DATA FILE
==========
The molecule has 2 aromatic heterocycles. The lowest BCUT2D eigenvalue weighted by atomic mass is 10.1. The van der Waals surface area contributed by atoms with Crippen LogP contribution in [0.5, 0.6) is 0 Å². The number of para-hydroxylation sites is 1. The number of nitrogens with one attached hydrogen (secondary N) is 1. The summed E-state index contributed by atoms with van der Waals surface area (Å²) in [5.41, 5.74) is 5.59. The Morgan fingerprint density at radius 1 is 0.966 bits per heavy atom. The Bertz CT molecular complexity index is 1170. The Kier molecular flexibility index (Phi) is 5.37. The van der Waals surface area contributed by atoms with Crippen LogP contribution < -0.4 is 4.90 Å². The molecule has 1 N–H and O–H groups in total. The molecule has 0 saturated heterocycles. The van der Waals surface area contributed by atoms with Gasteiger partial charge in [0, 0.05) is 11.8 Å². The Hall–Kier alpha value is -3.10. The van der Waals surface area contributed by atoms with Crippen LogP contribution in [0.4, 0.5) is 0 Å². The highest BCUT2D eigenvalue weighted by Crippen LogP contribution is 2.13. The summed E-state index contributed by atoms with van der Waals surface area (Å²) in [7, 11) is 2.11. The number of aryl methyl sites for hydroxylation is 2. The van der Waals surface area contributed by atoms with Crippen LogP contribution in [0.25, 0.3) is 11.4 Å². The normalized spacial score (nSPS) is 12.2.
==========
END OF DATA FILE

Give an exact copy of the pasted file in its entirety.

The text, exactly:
The molecule has 2 aromatic heterocycles. The lowest BCUT2D eigenvalue weighted by atomic mass is 10.1. The van der Waals surface area contributed by atoms with Crippen LogP contribution in [0.5, 0.6) is 0 Å². The number of para-hydroxylation sites is 1. The number of nitrogens with one attached hydrogen (secondary N) is 1. The summed E-state index contributed by atoms with van der Waals surface area (Å²) in [5.41, 5.74) is 5.59. The Morgan fingerprint density at radius 1 is 0.966 bits per heavy atom. The Bertz CT molecular complexity index is 1170. The Kier molecular flexibility index (Phi) is 5.37. The van der Waals surface area contributed by atoms with Crippen LogP contribution < -0.4 is 4.90 Å². The molecule has 1 N–H and O–H groups in total. The molecule has 0 saturated heterocycles. The van der Waals surface area contributed by atoms with Gasteiger partial charge in [0, 0.05) is 11.8 Å². The Hall–Kier alpha value is -3.10. The van der Waals surface area contributed by atoms with Crippen LogP contribution in [0.4, 0.5) is 0 Å². The highest BCUT2D eigenvalue weighted by Crippen LogP contribution is 2.13. The summed E-state index contributed by atoms with van der Waals surface area (Å²) in [7, 11) is 2.11. The number of aryl methyl sites for hydroxylation is 2. The van der Waals surface area contributed by atoms with Crippen LogP contribution in [0.25, 0.3) is 11.4 Å². The normalized spacial score (nSPS) is 12.2.